8.
ASAIO Journal ; 68(SUPPL 1):12, 2022.
Article in English | EMBASE | ID: covidwho-1912889

ABSTRACT

Introduction: The COVID-19 pandemic caused a significant increase in suicide attempts in teenagers. Fluoxetine and Wellbutrin have been prescribed to adolescents to treat depression. Overdosing on these medications can cause seizures, arrhythmias, and cardiogenic shock. We report on a patient who presented with a normal physical assessment following a massive antidepressant drug overdose, but quickly deteriorated, and required VA Extracorporeal Membrane Oxygenation (ECMO). Gaps identified in this case prompted us to assess our ECPR protocol, which led to areas for quality improvement. Case Review: A teenage male presented to our ED after intentionally ingesting Fluoxetine, Wellbutrin, and Hydroxyprogesterone. Fluid boluses, vasopressor infusions and multiple doses of epinephrine were administered, but his hemodynamic instability persisted. Concerns regarding cannulation, team activation and coordination of care during ECPR were areas identified as requiring improvement during a case review. The team was activated and cannulated the patient for VA ECMO. At hour eighty-five, he was hemodynamically stable, including normal sinus rhythm and resolved hypotension, and was removed from ECMO. He was successfully extubated, weaned to room air, and discharged with plans for outpatient therapy. Quality Improvement: An updated process for notifying team members for ECPR cannulation was implemented. Simulation scenarios, which are held quarterly, were developed, with clearly delineated roles, and emphasis on timing of chest compressions with minimal pauses during cannulation. Annual ECPR web-based education is mandatory. Improvements in the time to cannulation and team member interactions were noted during subsequent ECPR scenarios. Timing of team notification and cannulations continues to be tracked.

9.
Acta Clinica Belgica: International Journal of Clinical and Laboratory Medicine ; 77(sup1):1-33, 2022.
Article in English | EMBASE | ID: covidwho-1886341
10.
Journal of Heart and Lung Transplantation ; 41(4):S344, 2022.
Article in English | EMBASE | ID: covidwho-1796802

ABSTRACT

Introduction: Myocarditis is an inflammatory disease of cardiac muscle caused by a variety of infectious and non-infectious conditions. Viral infection is the most frequent cause of myocarditis;however, herpes simplex virus 1 (HSV-1) infection causing myocarditis has been rarely described. We present a case of a young woman with HSV-1 viremia and fulminant myocarditis presenting with cardiogenic shock requiring venoarterial extracorporeal membrane oxygenation (VA-ECMO), complicated by hyperhemolysis. Case Report: A 35 year-old immunocompetent woman with moderate alcohol consumption presented to hospital with a 4-day history of fever and flu-like symptoms. She was fully vaccinated for COVID-19 two months prior to symptom onset. Her COVID-19 testing was negative and she was discharged home. She returned to hospital 4 days later in cardiogenic shock. Transthoracic echocardiogram demonstrated LVEF of 30% with a small pericardial effusion. Coronary angiogram revealed normal coronaries. She was placed on peripheral VA-ECMO for worsening cardiogenic shock. Due to inadequate LV unloading, she underwent atrial septostomy. Five days after VA-ECMO cannulation, HSV-1 was detected in the blood and she was started on intravenous acyclovir. Her ECMO course was complicated by acute kidney injury requiring dialysis, and hyperhemolysis with a peak LDH of 12,000 U/L. The mechanism of hemolysis was attributed to an intravascular process (plasma free hemoglobin 7487 mg/L, normal < 150 mg/L) likely from a combination cold agglutinins and the mechanical circuit. Interestingly the membrane pressure gradient was within normal. The patient received treatment with plasmapheresis (Table 1), and was eventually decannulated after 12 days following hemodynamic improvement. This case report highlights a rare viral cause of fulminant myocarditis and emphasizes the need for collaboration among various specialists in the management of complex cases.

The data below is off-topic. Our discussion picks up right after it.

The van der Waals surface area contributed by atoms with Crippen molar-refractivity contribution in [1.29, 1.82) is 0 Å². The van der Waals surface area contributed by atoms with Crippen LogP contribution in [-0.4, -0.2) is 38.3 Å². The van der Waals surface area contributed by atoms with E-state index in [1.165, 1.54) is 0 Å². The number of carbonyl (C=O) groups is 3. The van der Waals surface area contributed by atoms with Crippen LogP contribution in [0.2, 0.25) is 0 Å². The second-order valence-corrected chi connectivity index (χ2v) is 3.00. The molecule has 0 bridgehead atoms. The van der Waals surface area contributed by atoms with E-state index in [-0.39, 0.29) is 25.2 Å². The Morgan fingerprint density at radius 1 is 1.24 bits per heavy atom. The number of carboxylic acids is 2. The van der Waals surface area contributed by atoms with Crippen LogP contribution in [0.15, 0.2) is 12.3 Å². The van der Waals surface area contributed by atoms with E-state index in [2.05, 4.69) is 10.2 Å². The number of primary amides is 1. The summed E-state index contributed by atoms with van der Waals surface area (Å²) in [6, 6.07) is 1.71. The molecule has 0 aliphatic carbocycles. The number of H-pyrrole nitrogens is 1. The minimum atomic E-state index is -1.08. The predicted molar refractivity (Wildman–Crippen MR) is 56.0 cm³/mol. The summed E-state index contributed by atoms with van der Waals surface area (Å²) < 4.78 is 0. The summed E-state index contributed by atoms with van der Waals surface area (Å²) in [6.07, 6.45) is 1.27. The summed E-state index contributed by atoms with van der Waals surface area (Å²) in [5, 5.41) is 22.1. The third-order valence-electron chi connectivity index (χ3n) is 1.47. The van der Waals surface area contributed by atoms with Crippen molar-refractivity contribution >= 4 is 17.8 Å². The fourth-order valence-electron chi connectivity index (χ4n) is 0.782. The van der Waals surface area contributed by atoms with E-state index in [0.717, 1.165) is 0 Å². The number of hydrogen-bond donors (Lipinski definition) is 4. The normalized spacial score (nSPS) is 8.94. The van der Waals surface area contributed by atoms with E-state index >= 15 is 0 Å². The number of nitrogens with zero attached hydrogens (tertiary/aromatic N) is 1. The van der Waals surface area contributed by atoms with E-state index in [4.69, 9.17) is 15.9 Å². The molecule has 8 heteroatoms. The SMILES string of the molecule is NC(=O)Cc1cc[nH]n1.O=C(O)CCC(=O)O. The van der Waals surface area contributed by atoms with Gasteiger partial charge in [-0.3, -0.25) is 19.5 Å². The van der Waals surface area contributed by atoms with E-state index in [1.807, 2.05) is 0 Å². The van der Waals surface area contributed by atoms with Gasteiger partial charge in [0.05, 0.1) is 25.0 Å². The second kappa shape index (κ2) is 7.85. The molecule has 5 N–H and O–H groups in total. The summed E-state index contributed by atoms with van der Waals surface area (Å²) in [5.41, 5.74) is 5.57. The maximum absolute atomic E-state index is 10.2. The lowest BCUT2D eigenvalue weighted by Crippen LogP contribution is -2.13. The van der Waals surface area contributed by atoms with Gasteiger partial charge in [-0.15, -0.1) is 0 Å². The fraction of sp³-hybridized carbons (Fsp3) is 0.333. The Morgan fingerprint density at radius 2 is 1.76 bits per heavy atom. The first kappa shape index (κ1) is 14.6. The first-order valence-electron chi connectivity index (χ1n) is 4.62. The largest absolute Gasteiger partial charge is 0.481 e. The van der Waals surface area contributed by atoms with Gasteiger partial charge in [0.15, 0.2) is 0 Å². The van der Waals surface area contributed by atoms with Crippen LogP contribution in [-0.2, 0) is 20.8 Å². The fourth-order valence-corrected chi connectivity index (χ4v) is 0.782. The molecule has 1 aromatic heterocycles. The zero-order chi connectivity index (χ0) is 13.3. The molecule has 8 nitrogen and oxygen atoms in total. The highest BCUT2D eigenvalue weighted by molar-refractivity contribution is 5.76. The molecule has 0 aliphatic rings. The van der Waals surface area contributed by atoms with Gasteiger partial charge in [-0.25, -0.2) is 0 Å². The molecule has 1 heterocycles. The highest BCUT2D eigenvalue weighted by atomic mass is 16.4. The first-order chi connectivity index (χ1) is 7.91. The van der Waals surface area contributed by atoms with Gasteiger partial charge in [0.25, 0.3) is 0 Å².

11.
New Zealand Medical Journal ; 134(1542):56-66, 2021.
Article in English | EMBASE | ID: covidwho-1766672

ABSTRACT

AIM: We sought to describe the aetiology, demographics and outcomes of patients with pneumonia undergoing venovenous extracorporeal membrane oxygenation (VV-ECMO) in Aotearoa New Zealand. METHODS: Retrospective observational study. RESULTS: Between January 2004 and August 2020, 133 patients underwent VV-ECMO for pneumonia. This VV-ECMO cohort is representative of the geographic and ethnic distribution of the population of Aotearoa New Zealand. Six-month survival was 85/133 (64%). A primary viral aetiology was identified in 63/133 cases (47%) with bacterial co-infection present in 34/63 viral pneumonias (54%). Primary bacterial pneumonia was identified in 48/133 cases (36%). Twenty-three (17%) of 133 patients developed necrotising pneumonia. The most commonly identified microorganisms were influenza A, Staphylococcus aureus and Streptococcus pneumoniae. Infection with Staphylococcus aureus or Streptococcus species was strongly associated with necrotising pneumonia (OR 10.18, 95% CI 3.52–37.13, P<0.0001). Necrotising pneumonia was more common in Māori and Pacific Peoples than in other ethnic groups (OR 3.08, 95% CI 1.16–7.96, P=0.02). DISCUSSION: Outcomes from VV-ECMO for pneumonia in Aotearoa New Zealand are comparable to large international series. Although the use of VV-ECMO was matched to the ethnic distribution of the population of Aotearoa New Zealand, Māori may have reduced access because they have higher rates of pneumonia than non-Māori.